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Depression: Causes, Symptoms and Treatments

Despite the fact that 17 million adult Americans experience depression in any given year, the condition is still misunderstood and stigmatized, preventing many from seeking treatment.

Far from a fleeting case of the blues, major depression is marked by an extended sense of sadness and despair that distorts how sufferers think, feel and function, according to the Mayo Clinic. It significantly interferes with daily living tasks such as eating and sleeping and may prompt thoughts of suicide.

Depressed girl in hoodie.
Researchers are developing blood tests to diagnose depression, removing the subjectivity and stigma of a depression diagnosis.
Credit: littleny | Shutterstock

Symptoms & Causes

Depression symptoms cover a wide swath of moods, emotions and behaviors that vary from person to person and range from mild to severe. They include:

  • Loss of interest and pleasure in normal activities
  • Irritability
  • Agitation or restlessness
  • Lower sex drive
  • Decreased concentration
  • Insomnia or excessive sleeping
  • Eating too much or too little
  • Chronic fatigue and lethargy
  • Unexplainable crying spells
  • Unexplainable physical symptoms such as headaches or body aches
  • Feeling hopeless and worthless
  • Withdrawal from social situations and normal activities
  • Thoughts of death
  • In extreme cases, hallucinations and delusions

Depression can affect people of both genders as well as all ages, races and socio-economic classes. According to the National Institutes of Health (NIH), depression’s exact cause is unknown, though there are many clear predisposing factors.

An imbalance in brain chemistry – which can be genetic – is believed to produce many cases. A variety of distressing life situations are also associated, including early childhood trauma, a job loss, the death of a loved one, financial troubles, or a divorce. Often, a combination of factors exists.

Certain medical conditions may also trigger depression, including an underactive thyroid gland, cancer, prolonged pain and other significant illnesses. Hormonally-induced depression can arise after childbirth or at menopause as well.

Additionally, sedatives and high blood pressure medications are linked to depression, according to the NIH.

 

Complications

Left untreated, major depression can set off a chain of social, emotional and health complications that add to patients’ overall stress. According to the Mayo Clinic, these include:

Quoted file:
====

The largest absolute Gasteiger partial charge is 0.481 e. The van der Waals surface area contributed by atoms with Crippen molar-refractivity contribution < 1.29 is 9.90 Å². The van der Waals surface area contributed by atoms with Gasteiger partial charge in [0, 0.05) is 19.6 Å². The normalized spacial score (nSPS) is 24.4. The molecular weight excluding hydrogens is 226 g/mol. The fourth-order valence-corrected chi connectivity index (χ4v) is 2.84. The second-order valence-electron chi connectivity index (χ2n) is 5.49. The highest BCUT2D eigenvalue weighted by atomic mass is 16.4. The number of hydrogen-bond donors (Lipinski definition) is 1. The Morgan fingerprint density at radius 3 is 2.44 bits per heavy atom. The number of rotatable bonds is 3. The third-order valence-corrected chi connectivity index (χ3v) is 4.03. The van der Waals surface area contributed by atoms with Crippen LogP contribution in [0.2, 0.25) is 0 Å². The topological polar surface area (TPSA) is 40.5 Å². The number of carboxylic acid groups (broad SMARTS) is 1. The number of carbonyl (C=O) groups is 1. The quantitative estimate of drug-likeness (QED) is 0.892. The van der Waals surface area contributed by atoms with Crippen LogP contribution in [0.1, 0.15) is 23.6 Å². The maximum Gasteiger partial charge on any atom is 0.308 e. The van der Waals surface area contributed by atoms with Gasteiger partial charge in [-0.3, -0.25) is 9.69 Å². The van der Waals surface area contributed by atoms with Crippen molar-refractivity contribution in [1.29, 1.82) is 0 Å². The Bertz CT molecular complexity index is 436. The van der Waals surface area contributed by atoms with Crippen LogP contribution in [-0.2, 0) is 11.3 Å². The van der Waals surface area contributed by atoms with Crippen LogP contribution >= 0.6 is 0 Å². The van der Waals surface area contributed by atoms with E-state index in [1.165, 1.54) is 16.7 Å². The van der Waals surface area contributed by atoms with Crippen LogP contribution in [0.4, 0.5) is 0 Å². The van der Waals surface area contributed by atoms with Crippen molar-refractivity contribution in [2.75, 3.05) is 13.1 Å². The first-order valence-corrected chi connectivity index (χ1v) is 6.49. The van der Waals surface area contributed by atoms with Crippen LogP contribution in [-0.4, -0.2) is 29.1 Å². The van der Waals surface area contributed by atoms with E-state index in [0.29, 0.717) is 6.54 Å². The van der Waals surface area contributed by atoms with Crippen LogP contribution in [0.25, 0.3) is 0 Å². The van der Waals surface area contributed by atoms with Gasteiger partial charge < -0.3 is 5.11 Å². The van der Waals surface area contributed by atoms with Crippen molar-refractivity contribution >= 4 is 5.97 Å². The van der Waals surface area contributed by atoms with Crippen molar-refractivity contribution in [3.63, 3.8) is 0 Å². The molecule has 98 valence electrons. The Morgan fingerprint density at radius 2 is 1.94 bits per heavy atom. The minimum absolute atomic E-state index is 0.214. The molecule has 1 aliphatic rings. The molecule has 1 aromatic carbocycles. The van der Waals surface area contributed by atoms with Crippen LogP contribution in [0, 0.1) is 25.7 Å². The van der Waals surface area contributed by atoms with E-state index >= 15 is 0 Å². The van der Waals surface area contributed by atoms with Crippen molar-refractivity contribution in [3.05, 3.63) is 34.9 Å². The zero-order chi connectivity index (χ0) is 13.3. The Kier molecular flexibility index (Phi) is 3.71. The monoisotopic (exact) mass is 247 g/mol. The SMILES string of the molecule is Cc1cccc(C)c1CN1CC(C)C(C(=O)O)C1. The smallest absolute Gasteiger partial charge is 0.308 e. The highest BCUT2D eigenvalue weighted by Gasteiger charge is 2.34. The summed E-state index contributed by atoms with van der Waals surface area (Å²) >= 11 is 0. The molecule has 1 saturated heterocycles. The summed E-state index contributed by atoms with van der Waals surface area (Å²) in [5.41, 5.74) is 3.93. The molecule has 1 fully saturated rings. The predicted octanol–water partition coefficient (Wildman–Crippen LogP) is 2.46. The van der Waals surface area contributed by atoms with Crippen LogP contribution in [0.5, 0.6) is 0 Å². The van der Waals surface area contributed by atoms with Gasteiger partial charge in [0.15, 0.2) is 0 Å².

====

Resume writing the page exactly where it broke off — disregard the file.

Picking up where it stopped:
• Alcohol and/or drug abuse
  • Anxiety
  • Social isolation and relationship conflicts
  • Work or school difficulties
  • Suicide

Depression also manifests in several other forms. According to the University of Maryland Medical Center and the Mayo Clinic, these include:

  • Bipolar disorder, which is characterized by extreme high and low moods, which is believed to arise from a brain chemical imbalance.
  • Dysthymia, a persistent, milder form of depression
  • Seasonal affective disorder, which is related to lower light exposure in winter months
  • Psychotic depression, when severe depression is tied with psychotic symptoms such as hallucinations and delusions

Diagnosis & Tests

Because of misperceptions and stigma surrounding depression, many sufferers never seek help. But unexpressed worries and feelings of isolation may worsen the condition, according to the American Psychological Association.

Doctors who suspect depression typically ask patients about their family health history, mood and behavior patterns (such as eating and sleeping), and thoughts of suicide. They may also ask patients to report their depression symptoms on a printed questionnaire.

Beyond that, physical illnesses that induce depression must be ruled out, so blood and thyroid tests may be done, according to the Mayo Clinic.

To pin down a diagnosis of depression, patients must experience five or more of the major depressive symptoms (listed above) over a two-week period, with one of the symptoms being low mood or lack of interest or pleasure in daily life.

Treatments & Medication

Depression treatment may involve psychotherapy therapy, medications, or both. Prescription drugs, called antidepressants, help alter mood by affecting naturally-occurring brain chemicals. Antidepressant categories include:

  • Selective serotonin reuptake inhibitors (SSRIs): Often the first-line drugs prescribed by doctors, SSRIs include fluoxetine (commonly known as Prozac), sertraline (Zoloft), paroxetine (Paxil), escitalopram (Lexapro) and citalopram (Celexa). Sexual side effects are common, as well as digestive problems, headache, insomnia and nervousness. Side effects may wear off over time.
  • Serotonin and norepinephrine reuptake inhibitors (SNRIs): Also commonly prescribed, SNRIs include venlafaxine (brand name Effexor), duloxetine (Cymbalta) and desvenlafaxine (Pristiq). Side effects are similar to SSRIs.
  • Tricyclics: The first type of antidepressants available, tricyclics are typically prescribed now only if SSRIs don’t work. They can induce severe side effects such as low blood pressure, blurred vision, constipation, rapid pulse and confusion.
  • Norepinephrine and dopamine reuptake inhibitors (NDRIs): This category includes bupropion (brand name Wellbutrin), one of the few antidepressants with no sexual side effects.
  • Atypical antidepressants: Characterized as atypical because they don’t easily fit another category, these drugs include mirtazapine (brand name Remeron) and trazodone (Desyrel). They are usually taken in the evening because of their sedative effect.

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